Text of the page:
RUPCO petitions for Alms House rezoning
Affordable housing agency RUPCO has asked the Common Council to authorize a zoning change that would allow housing for the homeless and senior citizens in the former Alms House at 300 Flatbush Ave., which most recently housed Ulster County offices.
RUPCO is seeking the zoning change to help clear the way for a renovation project that would create 66 units of permanent housing.
The parcel, at Flatbush Avenue and East Chester Street Bypass, is currently zoned for single-family residential use. For the pro-
posed project to proceed, the property must have a multifamily zoning designation.
“The purposes of this petition is to extend and conform the adjacent R-6 (multifamily) district to all of subject premises which will comprise the redevelopment by [RUPCO],” the request states. “In this regard, multifamily housing is a recognized use within the immediate vicinity of the project, and changing the zoning of the parcel will appropriately acknowledge the pattern of current development within the city of Kingston.”
The Common Council’s Laws and Rules Committee is expected to take up the zoning request when it meets at 7 p.m. Nov. 15 in City Hall, 420 Broadway.
City Planner Suzanne Cahill said Thursday that RUPCO also has submitted its project plans to her office. The Planning Board will begin its review of the Alms House project when it meets at 6 p.m. Nov. 14 in City Hall.
Cahill said the Laws and Rules Committee is required to have a public hearing on the requested zoning change. But before the full council can decide on the matter, the Planning Board must decide whether the project will have any significant environmental impact.
Cahill said the project also must be review by the Ulster County Planning Board and Kingston’s Historic Landmarks Preservation Commission.
Mayor Steve Noble stopped short of taking a position on the requested zoning change.
“I think that it’s appropriate to consider this request as it is relevant to any future development at that property, including RUPCO’s proposed housing project,” Noble said in an email. “In order for that property to be used for any sort of housing, a zoning change from single-family to multifamily will be required. Therefore, it is prudent for the council to review the current zoning.”
RUPCO has said the plan is “in keeping with Governor [Andrew] Cuomo’s call this year to construct 1,200 units of supportive housing for the homeless across the state.”
The agency is expected to but the site for $950,000 from the Ulster County Economic Development Alliance.
RUPCO expects to repurpose the existing structure, which was built in 1874, so it can accommodate 34 units of single, residential apartments. The proposal also includes new construction of 32 apartments for people ages 55 and older.
“Thirty-five of the apartments will offer support services to a mix of homeless populations with special needs, including veterans and frail or disabled seniors,” RUPCO said in a press release.
As part of the new construction, the 32 apartments for seniors 55 and older would include seven apartments designated specifically as permanent residences for those who currently are homeless.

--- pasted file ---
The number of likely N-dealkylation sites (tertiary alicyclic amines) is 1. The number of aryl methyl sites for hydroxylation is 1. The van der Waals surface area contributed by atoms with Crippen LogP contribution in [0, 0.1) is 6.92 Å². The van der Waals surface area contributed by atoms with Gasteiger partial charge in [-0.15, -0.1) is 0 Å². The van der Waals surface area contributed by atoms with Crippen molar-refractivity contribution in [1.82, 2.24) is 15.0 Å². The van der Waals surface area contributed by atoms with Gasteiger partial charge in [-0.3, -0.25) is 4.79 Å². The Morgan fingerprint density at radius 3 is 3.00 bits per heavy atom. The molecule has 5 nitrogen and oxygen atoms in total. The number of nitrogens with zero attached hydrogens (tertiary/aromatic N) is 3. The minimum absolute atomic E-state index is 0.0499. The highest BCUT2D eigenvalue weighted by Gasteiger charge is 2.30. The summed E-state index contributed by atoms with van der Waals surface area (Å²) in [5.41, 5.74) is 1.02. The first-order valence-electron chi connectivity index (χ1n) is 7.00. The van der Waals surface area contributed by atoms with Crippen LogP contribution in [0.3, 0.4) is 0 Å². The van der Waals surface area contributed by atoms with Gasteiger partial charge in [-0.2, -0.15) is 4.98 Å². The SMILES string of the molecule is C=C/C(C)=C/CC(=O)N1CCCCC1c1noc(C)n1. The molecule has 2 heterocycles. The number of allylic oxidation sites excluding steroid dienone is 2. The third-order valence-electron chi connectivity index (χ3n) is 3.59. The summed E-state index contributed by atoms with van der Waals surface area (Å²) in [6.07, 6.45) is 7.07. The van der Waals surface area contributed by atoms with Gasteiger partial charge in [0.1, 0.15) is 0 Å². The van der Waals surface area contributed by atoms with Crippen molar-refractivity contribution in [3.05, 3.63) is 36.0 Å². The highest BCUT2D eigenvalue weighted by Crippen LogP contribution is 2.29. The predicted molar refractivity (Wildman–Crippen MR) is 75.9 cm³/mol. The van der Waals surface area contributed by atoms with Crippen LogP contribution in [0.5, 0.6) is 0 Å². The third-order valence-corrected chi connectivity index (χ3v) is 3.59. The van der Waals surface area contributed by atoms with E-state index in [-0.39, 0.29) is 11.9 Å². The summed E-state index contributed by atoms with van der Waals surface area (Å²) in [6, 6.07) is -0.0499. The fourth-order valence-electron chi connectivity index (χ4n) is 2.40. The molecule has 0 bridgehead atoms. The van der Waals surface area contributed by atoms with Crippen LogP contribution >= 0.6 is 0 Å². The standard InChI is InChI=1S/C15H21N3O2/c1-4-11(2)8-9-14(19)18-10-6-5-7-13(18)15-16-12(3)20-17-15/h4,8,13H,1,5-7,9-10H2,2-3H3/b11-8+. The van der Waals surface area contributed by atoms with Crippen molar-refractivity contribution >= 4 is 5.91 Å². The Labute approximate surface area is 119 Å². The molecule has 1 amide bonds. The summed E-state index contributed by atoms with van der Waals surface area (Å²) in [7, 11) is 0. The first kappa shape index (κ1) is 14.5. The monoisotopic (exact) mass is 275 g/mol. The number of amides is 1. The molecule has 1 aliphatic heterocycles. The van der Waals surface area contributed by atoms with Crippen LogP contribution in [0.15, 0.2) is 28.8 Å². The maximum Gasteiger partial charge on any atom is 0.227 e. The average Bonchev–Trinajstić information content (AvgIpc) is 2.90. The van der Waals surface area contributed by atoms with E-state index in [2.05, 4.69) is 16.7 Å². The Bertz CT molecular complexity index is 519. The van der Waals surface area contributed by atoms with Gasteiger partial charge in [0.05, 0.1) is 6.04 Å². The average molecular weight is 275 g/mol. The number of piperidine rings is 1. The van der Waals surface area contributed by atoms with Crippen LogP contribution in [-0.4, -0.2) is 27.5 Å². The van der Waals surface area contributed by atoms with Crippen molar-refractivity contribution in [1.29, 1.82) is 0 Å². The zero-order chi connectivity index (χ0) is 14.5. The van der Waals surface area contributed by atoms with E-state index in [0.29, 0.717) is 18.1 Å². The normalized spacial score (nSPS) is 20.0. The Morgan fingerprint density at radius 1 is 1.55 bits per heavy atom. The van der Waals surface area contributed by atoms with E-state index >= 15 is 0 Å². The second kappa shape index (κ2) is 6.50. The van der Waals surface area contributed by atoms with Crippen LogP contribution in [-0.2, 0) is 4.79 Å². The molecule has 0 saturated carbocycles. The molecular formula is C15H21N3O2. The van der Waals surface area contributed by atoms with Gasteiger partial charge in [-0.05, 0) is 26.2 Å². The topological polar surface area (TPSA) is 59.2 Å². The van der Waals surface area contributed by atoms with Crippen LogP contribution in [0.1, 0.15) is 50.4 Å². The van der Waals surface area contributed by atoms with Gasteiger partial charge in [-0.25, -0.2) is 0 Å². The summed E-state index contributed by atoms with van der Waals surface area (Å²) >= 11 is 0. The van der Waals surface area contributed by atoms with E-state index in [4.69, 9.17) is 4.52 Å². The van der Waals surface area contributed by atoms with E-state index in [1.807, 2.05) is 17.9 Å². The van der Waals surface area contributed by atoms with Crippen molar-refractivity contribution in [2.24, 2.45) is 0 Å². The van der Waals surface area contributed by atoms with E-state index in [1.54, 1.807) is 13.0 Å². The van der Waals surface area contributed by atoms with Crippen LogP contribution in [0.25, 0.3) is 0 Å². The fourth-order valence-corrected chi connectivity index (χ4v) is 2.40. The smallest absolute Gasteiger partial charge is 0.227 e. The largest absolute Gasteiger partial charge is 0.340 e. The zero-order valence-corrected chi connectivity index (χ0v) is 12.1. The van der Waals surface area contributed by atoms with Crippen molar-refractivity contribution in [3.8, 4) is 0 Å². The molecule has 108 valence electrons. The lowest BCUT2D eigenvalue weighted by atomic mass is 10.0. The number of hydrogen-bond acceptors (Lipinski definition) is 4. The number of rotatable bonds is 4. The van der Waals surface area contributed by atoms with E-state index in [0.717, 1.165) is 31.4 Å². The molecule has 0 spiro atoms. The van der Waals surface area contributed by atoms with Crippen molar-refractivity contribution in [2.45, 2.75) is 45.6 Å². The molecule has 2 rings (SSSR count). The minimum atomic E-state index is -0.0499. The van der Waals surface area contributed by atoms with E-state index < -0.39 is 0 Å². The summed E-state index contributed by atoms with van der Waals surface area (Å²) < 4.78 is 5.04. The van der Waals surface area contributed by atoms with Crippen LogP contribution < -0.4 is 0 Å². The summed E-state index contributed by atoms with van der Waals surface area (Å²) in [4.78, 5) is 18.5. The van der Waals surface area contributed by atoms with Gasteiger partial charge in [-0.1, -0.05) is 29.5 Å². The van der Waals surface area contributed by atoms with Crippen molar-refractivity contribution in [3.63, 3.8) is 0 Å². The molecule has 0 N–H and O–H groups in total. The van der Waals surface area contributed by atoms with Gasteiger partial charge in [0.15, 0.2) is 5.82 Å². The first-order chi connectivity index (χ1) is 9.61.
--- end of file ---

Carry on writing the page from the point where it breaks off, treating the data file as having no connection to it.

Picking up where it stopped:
The project would be financed through a mix of sources; rents for the homeless would be shared by the state and Ulster County.
Originally constructed as a solution for care of the city’s poor, the Alms House later served as a tuberculosis ward in the 1950s and more recently housed the county Department of Health and other offices.
“People who were left behind by society at the time of its construction were housed here as a ‘poor house’; later it was a hospital ward for those suffering from tuberculosis,” Kevin O’Connor, who is RUPCO’s president and chief executive officer, has said. “Today, the goal is to provide the dignity of a home to everyone. That’s what we’re going to do here.”
Joseph Eriole, RUPCO’s vice president for real estate development, agreed.
The Alms House “reflected the community value that care of vulnerable populations was a civic duty,” Eriole said in an email Thursday. “And, looking forward, the proposed zoning change opens the door to realizing one of the important goals of the recently adopted City of Kingston Comprehensive Plan, which recognizes that: ‘Housing choices for residents of all incomes should be provided throughout the city, and limited multifamily is appropriate in all areas.’
“The rezoning allows the historic narrative of this great asset to continue, while allowing for new construction as well,” Eriole added.
The RUPCO press release noted Ulster County has just 27 shelter beds for homeless families.
“Between January and April 2016, the monthly average number of homeless people in Ulster County was 160,” RUPCO said. “When Ulster County’s 27 shelter beds are full, the remaining homeless are placed in motels, where the average length of stay is 85 days at costs of $65 to $91 per day.”
The 14.9-acre Alms House site includes the 23,000-square-foot main building, for which a historic landmark designation is being sought, and three smaller storage and heating and cooling buildings.
The housing campus could generate 10 to 12 new jobs, including a case manager, a nurse, 24-hour security, an on-site superintendent, a property manager and maintenance support, according to RUPCO.
RUPCO is proposing to convert the former Alms House at 300 Flatbush Ave. in Kingston, an 1874 structure that most recently housed Ulster County offices, into housing for senior citizens and the homeless.